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Judge John T. Noonan Jr.
Sunday, May 17, 2009
Mr. President, Father President, distinguished faculty and guests, members of the Class of 2009, families and friends.
Graduates, you know today is a great day. It is a great day not only for you but also for your parents and grandparents. They celebrate the completion of a passage—a passage you have made and they have made possible. The values they imparted to you have been tended here, intertwined with your increasingly independent lives as you face the urgent moral matters of the turbulent modern world.
For me, today brings me back to my own beginnings at Notre Dame. Recruited by Father Ted, I rejoiced in the ambience of Notre Dame—an ambience created by the love brought to it by faculty, staff, students, loyal alumni, and the priests of Holy Cross. This love sustains a specially American institution situated as an integral part of an ancient, global institution, the Catholic Church. At the conclusion of the Second Vatican Council—Vatican II—we used to say of the next council, “On to Notre Dame I.” It’s still a valid hope.
I turn to issues before you as Americans prepared to participate in our urgent moral matters. Some things we have in common. Some things all of us know are wrong. Genocide is wrong.
Torture is wrong.
Slavery is wrong.
In these matters, our moral vision is clear. Our moral vision has had a voice to vindicate those unable to speak. Our moral vision is shared by the civilized world.
It was not so always. The clarity of our moral vision has come out of clashes. It has come by experience, by suffering, by strenuous debate. It has come from the insight and courage of gifted leaders. It has come from the light radiating from the Gospel.
The hesitations, the doubts, the qualifications, the outright opposition of others delayed the day of victory for each of the great moral causes where the truth ultimately prevailed.
The champions of the cause were frustrated—frustrated most of all by those who should have been their friends.
Consider, for example, the relations of two men rightly called giants, Abraham Lincoln and Frederick Douglass. As late as August 14, 1862, the President advised emancipated slaves to emigrate—to emigrate, as the President vaguely put it, to “somewhere in Central America.” The President’s advice, Douglass wrote, was “ridiculous.” The President’s comments confirmed Douglass’s conviction that the President did not get two facts fundamental to a just solution—first, that black Americans were Americans; second, that Americans did not want to live somewhere else. Little over one month later, enlightenment began to dawn. The President issued the Emancipation Proclamation.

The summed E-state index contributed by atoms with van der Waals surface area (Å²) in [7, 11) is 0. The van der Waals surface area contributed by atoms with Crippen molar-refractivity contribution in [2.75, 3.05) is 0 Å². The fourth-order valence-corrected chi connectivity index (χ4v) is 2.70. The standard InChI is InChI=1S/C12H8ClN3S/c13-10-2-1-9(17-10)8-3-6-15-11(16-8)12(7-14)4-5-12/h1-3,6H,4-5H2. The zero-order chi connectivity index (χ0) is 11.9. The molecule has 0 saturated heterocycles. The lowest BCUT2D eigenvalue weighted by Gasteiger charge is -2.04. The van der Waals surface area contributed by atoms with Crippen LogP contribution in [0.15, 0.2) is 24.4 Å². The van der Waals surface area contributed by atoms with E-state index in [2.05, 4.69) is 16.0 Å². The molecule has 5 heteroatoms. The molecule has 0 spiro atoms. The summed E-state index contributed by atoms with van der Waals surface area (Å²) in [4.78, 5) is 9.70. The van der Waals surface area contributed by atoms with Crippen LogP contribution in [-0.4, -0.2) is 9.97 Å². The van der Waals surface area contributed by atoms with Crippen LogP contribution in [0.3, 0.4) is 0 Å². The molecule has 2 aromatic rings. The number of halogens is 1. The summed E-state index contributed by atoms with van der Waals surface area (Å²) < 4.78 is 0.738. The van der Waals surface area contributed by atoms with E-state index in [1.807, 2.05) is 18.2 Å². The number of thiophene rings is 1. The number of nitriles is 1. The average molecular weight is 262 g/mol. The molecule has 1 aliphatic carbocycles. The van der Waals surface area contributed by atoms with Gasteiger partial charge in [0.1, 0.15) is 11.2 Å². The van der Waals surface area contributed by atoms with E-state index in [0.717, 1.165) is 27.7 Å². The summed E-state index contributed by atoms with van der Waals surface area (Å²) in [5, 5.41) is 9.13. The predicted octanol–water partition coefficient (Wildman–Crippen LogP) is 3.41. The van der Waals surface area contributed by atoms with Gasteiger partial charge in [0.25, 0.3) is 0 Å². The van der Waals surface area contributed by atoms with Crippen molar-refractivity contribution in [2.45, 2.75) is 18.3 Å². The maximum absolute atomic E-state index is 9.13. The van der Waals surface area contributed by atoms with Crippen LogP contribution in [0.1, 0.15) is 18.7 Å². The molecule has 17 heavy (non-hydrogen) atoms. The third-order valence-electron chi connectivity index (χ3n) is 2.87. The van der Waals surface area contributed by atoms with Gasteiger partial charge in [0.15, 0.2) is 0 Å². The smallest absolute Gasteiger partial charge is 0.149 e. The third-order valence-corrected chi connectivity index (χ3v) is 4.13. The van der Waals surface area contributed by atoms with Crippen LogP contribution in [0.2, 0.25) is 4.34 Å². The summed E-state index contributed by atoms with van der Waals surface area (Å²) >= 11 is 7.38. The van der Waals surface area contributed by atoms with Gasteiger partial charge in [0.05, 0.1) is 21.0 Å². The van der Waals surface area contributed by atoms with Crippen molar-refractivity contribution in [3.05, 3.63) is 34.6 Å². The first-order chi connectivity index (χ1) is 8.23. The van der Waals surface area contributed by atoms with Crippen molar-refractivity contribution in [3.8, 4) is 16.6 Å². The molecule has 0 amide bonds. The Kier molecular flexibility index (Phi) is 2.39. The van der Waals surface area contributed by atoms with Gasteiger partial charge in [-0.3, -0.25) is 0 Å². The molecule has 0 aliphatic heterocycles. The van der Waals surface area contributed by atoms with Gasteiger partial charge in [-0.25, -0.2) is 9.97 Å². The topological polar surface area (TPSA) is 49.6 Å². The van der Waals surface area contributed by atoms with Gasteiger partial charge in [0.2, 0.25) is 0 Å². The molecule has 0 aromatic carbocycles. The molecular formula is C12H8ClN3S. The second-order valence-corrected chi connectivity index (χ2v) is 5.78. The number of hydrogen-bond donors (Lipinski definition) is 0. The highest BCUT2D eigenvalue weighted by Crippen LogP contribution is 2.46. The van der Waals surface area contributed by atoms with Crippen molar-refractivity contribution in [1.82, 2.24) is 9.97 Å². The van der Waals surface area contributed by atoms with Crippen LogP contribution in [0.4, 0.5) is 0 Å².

For half a century now, a great debate has gone on in this country about a matter touching the inviolability of human life in a mother’s womb, the rights of a woman with respect to her own body, the duties of doctors, the obligations of parents, and the role of government in a decision that is patently personal and significantly social.
The matter of this debate was too serious to be settled by pollsters and pundits; too delicate to be decided by physical force or by banners and slogans, pickets and placards; too basic for settlement to be based on a vote by judges. The matter was settled—so it seemed—thirty-six years ago. The settlement was stillborn. Debate intensified. Debate is not now about to close. At its center are the claims of conflicting consciences.
By conscience, as you graduates of 2009 know, we apprehend what God asks of us and what the love of our neighbor requires. More than the voice of your mother, more than an emotional impulse, this mysterious, impalpable, imprescriptible, indestructible, and indispensable guide governs our moral life. Each one is different. You may suggest what my conscience should say, but you cannot tell me what my conscience must say.
That’s the rub when your moral vision is clear and the other fellow’s is cloudy. You become impatient, the more frustrated if the other fellow is a friend—an old friend or a potential friend. Why can’t he or she see it? To satisfy that frustration by shunning or denouncing your unseeing companion will accomplish little beyond expressing your own exasperation.
Help your cause by hurting your friends? No. What does work is prayer, patience, empathy, and the love that encircles the other person, a fellow creature attempting to do what he or she sees as right.
One friend is not here today, whose absence I regret. By a lonely, courageous, and conscientious choice, she declined the honor she deserved. I respect her decision. At the same time, I am here to confirm that all consciences are not the same; that we can recognize great goodness in our nation’s President without defending all of his multitudinous decisions; and that we can rejoice on this wholly happy occasion.
We can rejoice that we live in a country where dialogue, however difficult, is doable; where the resolution of our differences is done in peaceful ways; where our President is a man of conscience. We can rejoice with you, members of the Class of ’09, as your voices join the dialogue and declare your own consciences on the urgent matters that will be settled only when they are settled right.
“Great is truth. It will prevail.” This scriptural text is inscribed on the Laetare Medal. Believing the Bible, sustained by this message taken from it, we can work together. Yes! We can work together, serenely secure in that trust that the truth will out.